The green synthesized TiO2 nanoparticles against methylene blue dye under different light sources are shown in Figures 6(a) and 6(b). The visible light irradiation slowly increased the degradation rate due to the reactive sites of the catalyst. Above 60 minutes of visible light irradiation exhibits the higher degradation because of their OH radicals which provokes the oxidation of the dye molecules [61, 62]. The plant biomolecules sustained the electron-hole pair recombination which derived strong oxidation and reduction of dye molecules over the catalyst. This process takes 60 minutes to 90 minutes with the migration of electrons and holes of the concern bands. The ultraviolet irradiation exhibits the vigorous degradation than visible light irradiation due to their OH radicals [1623]. The ultraviolet light provokes the electron mobilization and evoked the electron-hole pair which promotes better degradation efficiency. The 30-minute ultraviolet light irradiation of TiO2 nanoparticles exhibited above 80% degradation. The ultraviolet irradiation (98.2%) of TiO2 nanoparticles showed enhanced degradation efficiency than visible light irradiation (94.42%) (Figure 7(a)). The photocatalyst efficiency was calculated from the spectrum (Figure 7(b)) The degradation efficiency is dependent on a light source, catalyst dosage, pH, and dye concentration [63]. TiO2 nanoparticles are extensively used in photocatalytic activity due to their wide bandgap and e-h pair restriction property. The anatase TiO2 nanoparticles exhibited a wide bandgap (3.16 eV) and lower crystallite size and large surface area which was ensured by DRS, XRD, and FESEM analyses, respectively. The degradation rate of the catalyst was constructed from pseudo-first-order kinetics (Figure 7(c)). The kinetic equation is as follows: −, where is the light irradiated dye absorbance at time , is the initial dye absorbance at time , and is the activity time of degradation. The obtained pseudo-first-order kinetics delivered the ultraviolet irradiation potential which is more effective than visible light irradiation. The present work is compared with earlier published work of TiO2 nanoparticles. The comparison of TiO2 nanoparticle photocatalytic activity is tabulated in Table 1. The pure and doped TiO2 photocatalytic degradation work is reported. The degradation is based on the light source, size, dopants, and surface area. The table denotes the catalytic activity of TiO2 nanoparticles in various doping, light sources, and time. The visible light irradiation degradation is low compared to ultraviolet irradiation but the addition of metal compounds increased the catalytic efficiency. Free radicals production increased the oxidation ability of dye molecules. The radical formations are evoked in visible light irradiation [6467]. The present visible light irradiation catalytic activity produced the superoxides and radicals which exhibited a better photocatalytic dye degradation activity than previously reported works. Therefore, the present work focused on visible and ultraviolet light irradiation and demonstrates that biogenic TiO2 nanoparticles prove heightened degradation ability against the MB dye.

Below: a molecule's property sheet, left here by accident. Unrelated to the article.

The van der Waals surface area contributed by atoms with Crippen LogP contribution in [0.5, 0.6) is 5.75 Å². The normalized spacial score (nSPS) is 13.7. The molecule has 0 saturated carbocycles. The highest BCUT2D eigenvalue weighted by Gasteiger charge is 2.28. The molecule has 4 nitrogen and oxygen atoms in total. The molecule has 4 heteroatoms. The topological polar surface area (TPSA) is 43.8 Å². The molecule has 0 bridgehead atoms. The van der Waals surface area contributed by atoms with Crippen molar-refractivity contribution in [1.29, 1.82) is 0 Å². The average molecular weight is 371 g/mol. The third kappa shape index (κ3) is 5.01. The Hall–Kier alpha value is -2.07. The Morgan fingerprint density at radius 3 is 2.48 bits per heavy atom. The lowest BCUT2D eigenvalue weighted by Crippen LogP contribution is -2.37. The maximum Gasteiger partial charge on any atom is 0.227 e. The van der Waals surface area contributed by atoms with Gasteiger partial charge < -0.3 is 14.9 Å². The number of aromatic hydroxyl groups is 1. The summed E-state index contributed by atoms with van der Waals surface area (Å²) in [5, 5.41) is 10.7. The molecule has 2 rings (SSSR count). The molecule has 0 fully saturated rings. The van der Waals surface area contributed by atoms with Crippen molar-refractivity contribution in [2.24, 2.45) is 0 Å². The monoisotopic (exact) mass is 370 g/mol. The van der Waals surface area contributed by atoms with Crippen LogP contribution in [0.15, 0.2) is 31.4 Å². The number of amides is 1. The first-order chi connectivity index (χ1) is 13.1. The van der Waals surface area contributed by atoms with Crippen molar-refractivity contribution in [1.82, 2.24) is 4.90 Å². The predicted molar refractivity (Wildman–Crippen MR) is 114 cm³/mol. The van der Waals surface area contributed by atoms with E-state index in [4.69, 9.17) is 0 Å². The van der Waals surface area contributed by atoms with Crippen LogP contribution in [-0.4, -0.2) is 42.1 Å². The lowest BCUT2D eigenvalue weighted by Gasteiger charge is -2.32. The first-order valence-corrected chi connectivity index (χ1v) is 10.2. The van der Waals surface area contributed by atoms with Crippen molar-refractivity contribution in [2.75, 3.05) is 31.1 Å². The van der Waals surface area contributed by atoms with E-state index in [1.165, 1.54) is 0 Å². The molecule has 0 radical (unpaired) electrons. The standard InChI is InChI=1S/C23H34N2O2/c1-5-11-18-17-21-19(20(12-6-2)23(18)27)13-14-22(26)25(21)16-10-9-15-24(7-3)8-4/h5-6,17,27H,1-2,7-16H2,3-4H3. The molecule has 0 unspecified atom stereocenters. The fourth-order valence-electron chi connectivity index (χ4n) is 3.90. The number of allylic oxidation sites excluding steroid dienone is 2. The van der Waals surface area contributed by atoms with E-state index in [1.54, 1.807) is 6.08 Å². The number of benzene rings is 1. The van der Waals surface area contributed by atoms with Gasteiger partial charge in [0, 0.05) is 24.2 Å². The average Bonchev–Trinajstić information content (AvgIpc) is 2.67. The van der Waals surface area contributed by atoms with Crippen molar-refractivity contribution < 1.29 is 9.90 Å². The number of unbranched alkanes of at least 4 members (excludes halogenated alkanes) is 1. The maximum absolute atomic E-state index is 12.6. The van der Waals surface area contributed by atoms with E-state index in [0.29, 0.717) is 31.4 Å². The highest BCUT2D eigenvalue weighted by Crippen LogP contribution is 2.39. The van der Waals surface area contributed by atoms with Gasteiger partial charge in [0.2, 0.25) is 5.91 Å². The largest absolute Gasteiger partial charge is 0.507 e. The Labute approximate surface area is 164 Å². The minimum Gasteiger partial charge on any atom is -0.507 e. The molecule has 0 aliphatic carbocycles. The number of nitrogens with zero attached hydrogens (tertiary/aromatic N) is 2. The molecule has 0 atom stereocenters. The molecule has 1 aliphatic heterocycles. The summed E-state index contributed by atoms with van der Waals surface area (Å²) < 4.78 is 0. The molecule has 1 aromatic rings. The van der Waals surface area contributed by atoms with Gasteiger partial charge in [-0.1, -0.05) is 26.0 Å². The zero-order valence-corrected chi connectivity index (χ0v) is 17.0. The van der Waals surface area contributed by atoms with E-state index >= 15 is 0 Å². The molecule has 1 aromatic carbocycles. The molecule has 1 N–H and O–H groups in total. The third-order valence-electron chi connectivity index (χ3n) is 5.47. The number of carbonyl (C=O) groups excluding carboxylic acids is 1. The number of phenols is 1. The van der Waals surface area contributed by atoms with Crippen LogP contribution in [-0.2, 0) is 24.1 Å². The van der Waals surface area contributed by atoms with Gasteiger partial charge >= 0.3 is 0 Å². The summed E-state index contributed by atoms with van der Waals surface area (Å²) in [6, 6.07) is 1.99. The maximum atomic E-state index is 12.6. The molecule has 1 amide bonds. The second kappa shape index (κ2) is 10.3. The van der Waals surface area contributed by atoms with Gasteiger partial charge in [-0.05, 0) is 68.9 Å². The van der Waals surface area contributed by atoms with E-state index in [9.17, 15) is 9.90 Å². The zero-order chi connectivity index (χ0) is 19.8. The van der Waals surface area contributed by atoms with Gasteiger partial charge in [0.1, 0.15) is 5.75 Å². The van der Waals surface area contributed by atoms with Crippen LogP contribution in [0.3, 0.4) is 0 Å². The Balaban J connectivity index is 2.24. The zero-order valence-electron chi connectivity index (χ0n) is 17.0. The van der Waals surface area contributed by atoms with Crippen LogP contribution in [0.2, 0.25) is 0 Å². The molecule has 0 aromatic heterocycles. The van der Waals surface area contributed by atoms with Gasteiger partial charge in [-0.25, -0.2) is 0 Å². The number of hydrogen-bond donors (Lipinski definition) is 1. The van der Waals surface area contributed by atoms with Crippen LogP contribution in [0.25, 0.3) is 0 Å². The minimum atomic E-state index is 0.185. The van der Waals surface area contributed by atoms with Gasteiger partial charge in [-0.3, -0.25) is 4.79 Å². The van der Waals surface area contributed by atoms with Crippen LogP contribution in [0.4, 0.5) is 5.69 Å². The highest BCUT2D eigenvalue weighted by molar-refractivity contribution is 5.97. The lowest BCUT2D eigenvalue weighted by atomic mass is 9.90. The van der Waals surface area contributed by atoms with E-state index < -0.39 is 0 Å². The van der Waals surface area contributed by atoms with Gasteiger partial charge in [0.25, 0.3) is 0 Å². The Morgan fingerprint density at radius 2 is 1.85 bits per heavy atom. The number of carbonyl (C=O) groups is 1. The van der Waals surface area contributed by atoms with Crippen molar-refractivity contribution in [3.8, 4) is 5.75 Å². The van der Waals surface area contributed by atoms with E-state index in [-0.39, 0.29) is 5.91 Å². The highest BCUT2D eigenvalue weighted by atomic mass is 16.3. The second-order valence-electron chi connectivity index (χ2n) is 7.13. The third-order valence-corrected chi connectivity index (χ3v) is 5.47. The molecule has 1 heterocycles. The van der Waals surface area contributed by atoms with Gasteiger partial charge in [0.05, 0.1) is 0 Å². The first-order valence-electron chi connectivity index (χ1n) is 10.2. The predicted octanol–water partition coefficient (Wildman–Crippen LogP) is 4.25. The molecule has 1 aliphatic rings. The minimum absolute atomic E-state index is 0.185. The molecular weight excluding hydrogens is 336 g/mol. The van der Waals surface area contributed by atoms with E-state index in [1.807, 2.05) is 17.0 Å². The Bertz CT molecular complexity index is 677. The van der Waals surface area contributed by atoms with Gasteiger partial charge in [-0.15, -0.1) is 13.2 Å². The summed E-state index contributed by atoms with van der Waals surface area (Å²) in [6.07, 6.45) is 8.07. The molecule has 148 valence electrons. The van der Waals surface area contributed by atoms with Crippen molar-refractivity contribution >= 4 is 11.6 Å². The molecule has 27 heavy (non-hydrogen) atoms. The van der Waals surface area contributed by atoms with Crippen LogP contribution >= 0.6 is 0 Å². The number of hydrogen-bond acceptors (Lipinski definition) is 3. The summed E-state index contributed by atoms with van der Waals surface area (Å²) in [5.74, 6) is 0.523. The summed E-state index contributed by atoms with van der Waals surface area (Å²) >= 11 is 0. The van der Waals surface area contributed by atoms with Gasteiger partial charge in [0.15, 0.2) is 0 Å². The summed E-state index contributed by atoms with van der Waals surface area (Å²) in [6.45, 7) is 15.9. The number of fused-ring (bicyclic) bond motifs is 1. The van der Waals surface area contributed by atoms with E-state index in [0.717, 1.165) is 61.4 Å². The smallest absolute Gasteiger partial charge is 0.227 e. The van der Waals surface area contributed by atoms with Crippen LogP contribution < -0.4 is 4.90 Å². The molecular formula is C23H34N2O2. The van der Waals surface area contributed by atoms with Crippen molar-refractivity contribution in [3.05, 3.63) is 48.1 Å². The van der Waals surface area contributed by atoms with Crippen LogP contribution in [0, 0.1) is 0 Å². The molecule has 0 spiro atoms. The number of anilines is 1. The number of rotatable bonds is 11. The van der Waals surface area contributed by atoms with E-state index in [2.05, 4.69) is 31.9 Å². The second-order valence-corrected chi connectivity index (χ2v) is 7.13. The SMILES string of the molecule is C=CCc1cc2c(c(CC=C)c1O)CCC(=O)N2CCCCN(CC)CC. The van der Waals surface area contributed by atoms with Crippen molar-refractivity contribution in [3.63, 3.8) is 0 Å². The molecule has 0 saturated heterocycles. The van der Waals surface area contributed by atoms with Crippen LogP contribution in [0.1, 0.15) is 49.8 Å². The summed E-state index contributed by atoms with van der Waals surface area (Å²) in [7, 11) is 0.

The photocatalyst mechanism of the TiO2 nanoparticles is shown in Figure 8. The mechanism of TiO2 nanoparticle-excited electrons traveled from the valence band to the conduction band during the illumination. The modified electrons and holes get a reduction and oxidation property. The generated charge carriers produce free radicals and superoxides. These compounds dissociated the dye molecules to noxious compounds [61, 62, 68, 69]. The UV light irradiation inhibits the e-h pair very strappingly and produces an enormous amount of free radicals than visible light irradiation. The detailed mechanism is as follows: